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Malaysians Could Expect More Internet Issues With The Govt’s Latest Decision

Malaysians Could Expect More Internet Issues With The Govt’s Latest Decision

Anthony Loke also questioned if telco companies were taken into consideration before making the move.

Hakim Hassan

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Former Transport Minister Anthony Loke has questioned the Perikatan Nasional government’s move to revoke the cabotage exemption for foreign-registered vessels to perform undersea cable maintenance.

The exemption was given to reduce the time to repair underwater sea cables which affects internet connection.

It’s reported by Malay Mail that Malaysia currently has 16 underwater international cable networks, and nine domestic cable networks.

I would like to ask the Transport Ministry, what were the government’s considerations in cancelling the cabotage exemption policy for undersea cable maintenance effect November 13 as gazetted in the Federal Gazette PU (B) 592 recently. Were the voices and demands of the local telecommunications and internet industries taken into account? What is the priority of Internet access in Malaysia, in terms of industrial development for the Industrial Revolution 4.0 here?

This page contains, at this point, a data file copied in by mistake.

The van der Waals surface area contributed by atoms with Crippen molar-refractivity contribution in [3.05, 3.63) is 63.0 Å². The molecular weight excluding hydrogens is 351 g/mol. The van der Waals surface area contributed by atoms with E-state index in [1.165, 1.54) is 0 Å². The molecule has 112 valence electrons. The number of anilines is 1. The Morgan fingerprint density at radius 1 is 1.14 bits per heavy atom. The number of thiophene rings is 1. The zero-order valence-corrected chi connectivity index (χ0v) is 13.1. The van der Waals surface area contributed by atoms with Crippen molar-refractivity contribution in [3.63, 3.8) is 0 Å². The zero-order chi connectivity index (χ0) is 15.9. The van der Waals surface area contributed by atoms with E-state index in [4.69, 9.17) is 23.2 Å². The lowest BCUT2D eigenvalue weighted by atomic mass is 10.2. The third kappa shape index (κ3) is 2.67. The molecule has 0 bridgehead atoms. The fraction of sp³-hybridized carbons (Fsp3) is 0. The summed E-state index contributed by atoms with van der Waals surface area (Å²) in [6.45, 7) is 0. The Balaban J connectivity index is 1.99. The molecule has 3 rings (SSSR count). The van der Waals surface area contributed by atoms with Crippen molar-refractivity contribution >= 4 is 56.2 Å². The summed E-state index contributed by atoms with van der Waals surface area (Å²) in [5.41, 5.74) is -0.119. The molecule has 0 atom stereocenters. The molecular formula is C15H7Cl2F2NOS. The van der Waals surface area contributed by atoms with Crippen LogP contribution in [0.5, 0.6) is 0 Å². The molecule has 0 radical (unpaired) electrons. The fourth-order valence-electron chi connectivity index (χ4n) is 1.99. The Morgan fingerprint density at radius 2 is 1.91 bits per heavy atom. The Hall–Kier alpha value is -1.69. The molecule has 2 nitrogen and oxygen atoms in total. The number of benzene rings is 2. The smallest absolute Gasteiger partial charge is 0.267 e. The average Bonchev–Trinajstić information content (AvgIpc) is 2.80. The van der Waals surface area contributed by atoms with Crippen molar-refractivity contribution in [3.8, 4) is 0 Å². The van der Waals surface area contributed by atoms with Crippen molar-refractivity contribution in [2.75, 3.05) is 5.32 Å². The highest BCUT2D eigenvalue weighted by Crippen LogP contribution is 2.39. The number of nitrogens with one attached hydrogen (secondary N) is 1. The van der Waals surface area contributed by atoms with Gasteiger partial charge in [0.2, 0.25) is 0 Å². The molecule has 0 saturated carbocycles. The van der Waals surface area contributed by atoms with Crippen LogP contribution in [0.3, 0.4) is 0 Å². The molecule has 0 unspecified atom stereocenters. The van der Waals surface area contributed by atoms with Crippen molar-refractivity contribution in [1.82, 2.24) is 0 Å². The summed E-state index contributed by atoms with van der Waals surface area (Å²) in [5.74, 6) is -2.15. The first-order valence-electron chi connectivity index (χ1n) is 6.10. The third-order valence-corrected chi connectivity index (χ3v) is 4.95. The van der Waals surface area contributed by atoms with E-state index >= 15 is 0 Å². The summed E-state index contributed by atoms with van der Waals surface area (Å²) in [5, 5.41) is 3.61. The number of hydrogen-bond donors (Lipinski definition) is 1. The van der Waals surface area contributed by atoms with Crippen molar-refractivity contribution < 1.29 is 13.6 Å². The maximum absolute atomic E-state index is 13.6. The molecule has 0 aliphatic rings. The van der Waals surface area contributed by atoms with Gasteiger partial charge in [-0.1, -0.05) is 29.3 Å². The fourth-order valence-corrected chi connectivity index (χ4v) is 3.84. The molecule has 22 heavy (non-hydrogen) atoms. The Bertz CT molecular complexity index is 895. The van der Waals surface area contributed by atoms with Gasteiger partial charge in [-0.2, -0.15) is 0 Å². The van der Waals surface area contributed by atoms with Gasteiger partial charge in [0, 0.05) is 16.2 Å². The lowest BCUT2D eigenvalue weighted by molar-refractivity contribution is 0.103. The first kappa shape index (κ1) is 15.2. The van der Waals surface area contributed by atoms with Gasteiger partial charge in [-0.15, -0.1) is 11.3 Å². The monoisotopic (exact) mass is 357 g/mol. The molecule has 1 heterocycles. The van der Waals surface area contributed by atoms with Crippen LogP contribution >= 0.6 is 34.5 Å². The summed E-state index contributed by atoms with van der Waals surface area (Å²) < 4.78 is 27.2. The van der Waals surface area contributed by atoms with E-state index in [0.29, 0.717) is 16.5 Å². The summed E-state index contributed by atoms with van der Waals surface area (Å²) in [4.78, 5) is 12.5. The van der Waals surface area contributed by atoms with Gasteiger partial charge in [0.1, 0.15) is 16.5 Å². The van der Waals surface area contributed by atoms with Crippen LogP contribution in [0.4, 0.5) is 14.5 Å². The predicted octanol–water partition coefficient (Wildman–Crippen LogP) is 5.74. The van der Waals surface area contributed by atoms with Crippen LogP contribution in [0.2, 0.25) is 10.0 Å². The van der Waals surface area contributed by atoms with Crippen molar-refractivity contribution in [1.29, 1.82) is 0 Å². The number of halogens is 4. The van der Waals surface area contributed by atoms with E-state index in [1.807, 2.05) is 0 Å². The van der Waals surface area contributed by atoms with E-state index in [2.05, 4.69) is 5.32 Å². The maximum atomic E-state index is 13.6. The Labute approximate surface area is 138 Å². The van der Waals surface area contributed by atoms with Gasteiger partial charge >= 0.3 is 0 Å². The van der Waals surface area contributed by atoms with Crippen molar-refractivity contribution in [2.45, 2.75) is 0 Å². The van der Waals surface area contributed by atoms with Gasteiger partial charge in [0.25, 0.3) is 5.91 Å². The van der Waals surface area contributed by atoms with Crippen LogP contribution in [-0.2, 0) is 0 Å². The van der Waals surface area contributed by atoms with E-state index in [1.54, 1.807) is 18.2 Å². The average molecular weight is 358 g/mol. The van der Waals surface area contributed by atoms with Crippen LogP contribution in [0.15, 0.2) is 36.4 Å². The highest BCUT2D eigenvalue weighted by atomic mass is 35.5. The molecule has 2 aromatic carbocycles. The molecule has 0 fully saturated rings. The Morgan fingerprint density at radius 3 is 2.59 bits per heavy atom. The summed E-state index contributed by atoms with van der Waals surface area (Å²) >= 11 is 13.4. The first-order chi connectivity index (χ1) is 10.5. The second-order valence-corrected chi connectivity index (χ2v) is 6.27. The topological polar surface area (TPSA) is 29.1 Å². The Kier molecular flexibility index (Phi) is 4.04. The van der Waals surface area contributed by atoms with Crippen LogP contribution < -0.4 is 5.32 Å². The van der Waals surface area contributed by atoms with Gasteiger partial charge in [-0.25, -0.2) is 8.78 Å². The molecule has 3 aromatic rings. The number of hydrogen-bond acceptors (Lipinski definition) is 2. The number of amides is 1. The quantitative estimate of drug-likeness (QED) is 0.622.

Former Transport Minister Anthony Loke via Malay Mail

What do these cables do?

Submarine sea cables are used to transfer data using fibre optics wrapped in layers of plastic or steel wires and has about the same width as a garden hose.

As the name suggests, these cables are located deep underwater which cables nearer to the shore being buried under the seabed for protection.

As of early 2020, there are approximately 406 submarine cables in service around the world, stretching 1.2 million kilometres.

What’s a Cabotage Exemption?

According to the Ministry of International Trade and Industry (MITI), it’s a policy that allows foreign operators to transport goods or passengers between two places along coastal routes in Malaysia.

This is practiced by many nations worldwide including developed nations and it allows for foreign vessels to operate here.

It began in 1980 to promote local ownership and shipping while at the same time minimising the country’s dependence on foreign vessels.

This was later extended to vessels who worked on undersea cable maintenance in local waters in 1 April 2019 – when Anthony Loke was the Minister of Transport.

At the time, the aim was to attract foreign investors, including big players such as Facebook, Google, and Amazon, and it was requested by local telco companies such as TIME dotCom and Telekom Malaysia.

It’s also because Malaysia only has one vessel to repair undersea cables.

It was reported that it can cut down repair times from 27 days to 14 days, compared to 20 days in the Philippines, 19 days in Singapore and 12 days in Vietnam.

READ MORE: Malaysians Are Experiencing Slower Internet Due To Submarine Cable Fault

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